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7 Inspiring Talks By Social Impact Leaders

By Allison Gauss
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Reading Time: 5 minutes

The social impact sector is full of passionate people with innovative outlooks on the world’s greatest problems. One of the goals of the Collaborative and Classy Awards is to unite nonprofits and social enterprises with these leaders to share experiences and move the sector forward. The event will revolve around keynotes, panels, curated debates, and product demonstrations presented by executives, entrepreneurs, philanthropists, and innovative nonprofit professionals.

To give you a taste of the amazing ideas and conversations that come to the Collaborative, we’ve gathered a few videos in which our speakers show their passion, expertise, and creativity. These amazing social sector leadersspoke at the Collaborative, although their talks and sessions in Boston covered other topics.

In these videos, our 2016 speakers cover causes such as hunger, human rights, and education, and offer insights on social entrepreneurship and corporate social responsibility. The Collaborative brings the social sector together to work together, so these varied topics and ideas are representative of the types of sessions and events coming to Boston this June.

1. Cheryl Dorsey

Dr. Cheryl Dorsey is the president of Echoing Green, an organization funding the next generation of social innovators. Holding degrees from Harvard in both medicine and public policy, she has worked in the Women’s Bureau of the US Labor Department and serves on the board of the SEED Foundation and the Harvard Board of Overseers. In this short talk, she outlines the qualities she and Echoing Green look for in young leaders with big ideas.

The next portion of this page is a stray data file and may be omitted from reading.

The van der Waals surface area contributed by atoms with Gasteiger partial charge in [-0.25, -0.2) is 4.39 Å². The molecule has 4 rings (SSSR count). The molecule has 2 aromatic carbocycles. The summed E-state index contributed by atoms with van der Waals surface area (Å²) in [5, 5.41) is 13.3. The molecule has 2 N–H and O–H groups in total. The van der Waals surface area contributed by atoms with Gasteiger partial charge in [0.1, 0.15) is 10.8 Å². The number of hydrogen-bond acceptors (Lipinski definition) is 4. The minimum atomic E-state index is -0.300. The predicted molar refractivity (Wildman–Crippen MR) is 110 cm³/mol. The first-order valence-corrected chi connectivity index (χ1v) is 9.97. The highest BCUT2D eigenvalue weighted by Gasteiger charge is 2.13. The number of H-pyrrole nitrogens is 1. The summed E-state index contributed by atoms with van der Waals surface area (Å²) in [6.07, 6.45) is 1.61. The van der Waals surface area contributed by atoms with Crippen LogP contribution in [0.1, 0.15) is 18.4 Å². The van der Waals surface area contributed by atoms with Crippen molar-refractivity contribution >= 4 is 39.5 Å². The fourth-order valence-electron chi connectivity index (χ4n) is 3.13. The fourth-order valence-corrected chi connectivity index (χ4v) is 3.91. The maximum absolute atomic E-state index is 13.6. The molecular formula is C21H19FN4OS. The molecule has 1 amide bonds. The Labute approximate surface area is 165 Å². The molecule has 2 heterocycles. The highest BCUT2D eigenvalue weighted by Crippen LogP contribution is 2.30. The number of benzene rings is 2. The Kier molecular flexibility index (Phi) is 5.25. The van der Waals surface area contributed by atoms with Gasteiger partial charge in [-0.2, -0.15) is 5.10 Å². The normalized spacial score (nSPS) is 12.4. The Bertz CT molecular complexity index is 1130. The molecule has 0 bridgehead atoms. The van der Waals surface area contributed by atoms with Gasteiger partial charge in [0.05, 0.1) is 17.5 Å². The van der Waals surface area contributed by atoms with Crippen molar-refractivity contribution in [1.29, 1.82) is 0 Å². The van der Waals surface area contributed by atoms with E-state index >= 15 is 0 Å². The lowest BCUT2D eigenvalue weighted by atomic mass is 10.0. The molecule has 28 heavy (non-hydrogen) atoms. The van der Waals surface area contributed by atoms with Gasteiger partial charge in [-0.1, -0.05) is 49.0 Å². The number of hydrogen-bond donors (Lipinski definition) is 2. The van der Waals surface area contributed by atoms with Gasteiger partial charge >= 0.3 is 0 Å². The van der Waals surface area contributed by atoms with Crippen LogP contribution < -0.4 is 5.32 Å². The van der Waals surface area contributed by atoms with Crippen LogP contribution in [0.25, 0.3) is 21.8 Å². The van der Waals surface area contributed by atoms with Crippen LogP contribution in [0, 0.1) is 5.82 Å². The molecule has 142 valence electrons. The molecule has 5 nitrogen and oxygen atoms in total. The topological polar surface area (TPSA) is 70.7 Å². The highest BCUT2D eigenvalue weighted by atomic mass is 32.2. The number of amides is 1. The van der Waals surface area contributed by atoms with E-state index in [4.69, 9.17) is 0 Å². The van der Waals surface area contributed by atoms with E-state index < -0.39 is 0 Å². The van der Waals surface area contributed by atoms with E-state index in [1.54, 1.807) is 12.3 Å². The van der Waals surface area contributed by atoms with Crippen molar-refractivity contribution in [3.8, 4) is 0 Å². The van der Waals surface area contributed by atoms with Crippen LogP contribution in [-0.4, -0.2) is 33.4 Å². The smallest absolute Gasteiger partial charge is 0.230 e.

Key Quote

It’s not enough just to have the idea, you have to execute on it, you have to serve your clientele, you have to prove your model of social change is making an impact, and you have to build on your mission-driven business.

2. Caleb Harper

Caleb Harper is the principal investigator and director of the Open Agriculture Initiative at the MIT Media Lab. A member of the World Economic Forum (WEF) New Vision for Agriculture Transformation Leaders Network, Harper’s work is changing the way we grow, study, and consume food. In this talk, he compares our current food system to early computers and even adds a few laughs to the analogy.

Key Quote

I knew more information about my Cabbage Patch [doll], than we know about any food that you ate today.

3. Michelle L. Sullivan

Michelle L. Sullivan is the director of corporate social innovation at Caterpillar and the president of the Caterpillar Foundation, one of the world’s top corporate philanthropy arms. Since its start in 1952, this foundation has given more than half a billion dollars to support progress in different causes–from environmental sustainability to girls’ education.

Sullivan represented the Caterpillar Foundation at the 2014 Global Citizen Festival, which brought A-List musical acts together to perform for 60,000 people devoted to social change. In this interview with Ronan Farrow of MSNBC, she explains Caterpillar’s approach to corporate social responsibility and the importance of collaboration between the for-profit and nonprofit sectors.

Key Quote

We want people around the world to be on the path to sustainable progress and prosperity.

4. Jacob Lief

Jacob Lief is the founder and CEO of the Ubuntu Education Fund, a nonprofit that takes a long-term approach to changing the lives of the most vulnerable children in Port Elizabeth, South Africa. He is an Aspen Global Institute Fellow and was named a Young Global Leader by the World Economic Forum.